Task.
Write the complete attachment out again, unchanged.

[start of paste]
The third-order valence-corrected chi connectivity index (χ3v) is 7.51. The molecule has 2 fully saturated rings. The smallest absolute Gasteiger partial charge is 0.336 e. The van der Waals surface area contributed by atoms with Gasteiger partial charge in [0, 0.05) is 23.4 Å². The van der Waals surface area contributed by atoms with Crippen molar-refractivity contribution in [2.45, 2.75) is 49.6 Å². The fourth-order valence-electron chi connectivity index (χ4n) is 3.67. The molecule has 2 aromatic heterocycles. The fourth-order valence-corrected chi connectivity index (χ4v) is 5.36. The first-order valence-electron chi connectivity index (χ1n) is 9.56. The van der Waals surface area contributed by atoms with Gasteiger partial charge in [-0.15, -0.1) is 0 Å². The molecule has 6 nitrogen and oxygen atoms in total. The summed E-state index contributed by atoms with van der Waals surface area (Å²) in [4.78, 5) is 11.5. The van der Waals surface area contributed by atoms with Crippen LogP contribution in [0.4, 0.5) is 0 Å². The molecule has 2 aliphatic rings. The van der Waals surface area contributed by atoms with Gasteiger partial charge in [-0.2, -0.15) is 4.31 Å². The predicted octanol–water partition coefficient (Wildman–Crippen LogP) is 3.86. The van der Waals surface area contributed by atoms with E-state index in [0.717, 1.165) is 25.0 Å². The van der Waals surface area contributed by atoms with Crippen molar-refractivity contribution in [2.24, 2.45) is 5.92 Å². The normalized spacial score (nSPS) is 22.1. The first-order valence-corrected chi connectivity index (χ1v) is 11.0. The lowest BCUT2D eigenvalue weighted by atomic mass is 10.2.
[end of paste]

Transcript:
The third-order valence-corrected chi connectivity index (χ3v) is 7.51. The molecule has 2 fully saturated rings. The smallest absolute Gasteiger partial charge is 0.336 e. The van der Waals surface area contributed by atoms with Gasteiger partial charge in [0, 0.05) is 23.4 Å². The van der Waals surface area contributed by atoms with Crippen molar-refractivity contribution in [2.45, 2.75) is 49.6 Å². The fourth-order valence-electron chi connectivity index (χ4n) is 3.67. The molecule has 2 aromatic heterocycles. The fourth-order valence-corrected chi connectivity index (χ4v) is 5.36. The first-order valence-electron chi connectivity index (χ1n) is 9.56. The van der Waals surface area contributed by atoms with Gasteiger partial charge in [-0.15, -0.1) is 0 Å². The molecule has 6 nitrogen and oxygen atoms in total. The summed E-state index contributed by atoms with van der Waals surface area (Å²) in [4.78, 5) is 11.5. The van der Waals surface area contributed by atoms with Crippen LogP contribution in [0.4, 0.5) is 0 Å². The molecule has 2 aliphatic rings. The van der Waals surface area contributed by atoms with Gasteiger partial charge in [-0.2, -0.15) is 4.31 Å². The predicted octanol–water partition coefficient (Wildman–Crippen LogP) is 3.86. The van der Waals surface area contributed by atoms with E-state index in [0.717, 1.165) is 25.0 Å². The van der Waals surface area contributed by atoms with Crippen molar-refractivity contribution in [2.24, 2.45) is 5.92 Å². The normalized spacial score (nSPS) is 22.1. The first-order valence-corrected chi connectivity index (χ1v) is 11.0. The lowest BCUT2D eigenvalue weighted by atomic mass is 10.2.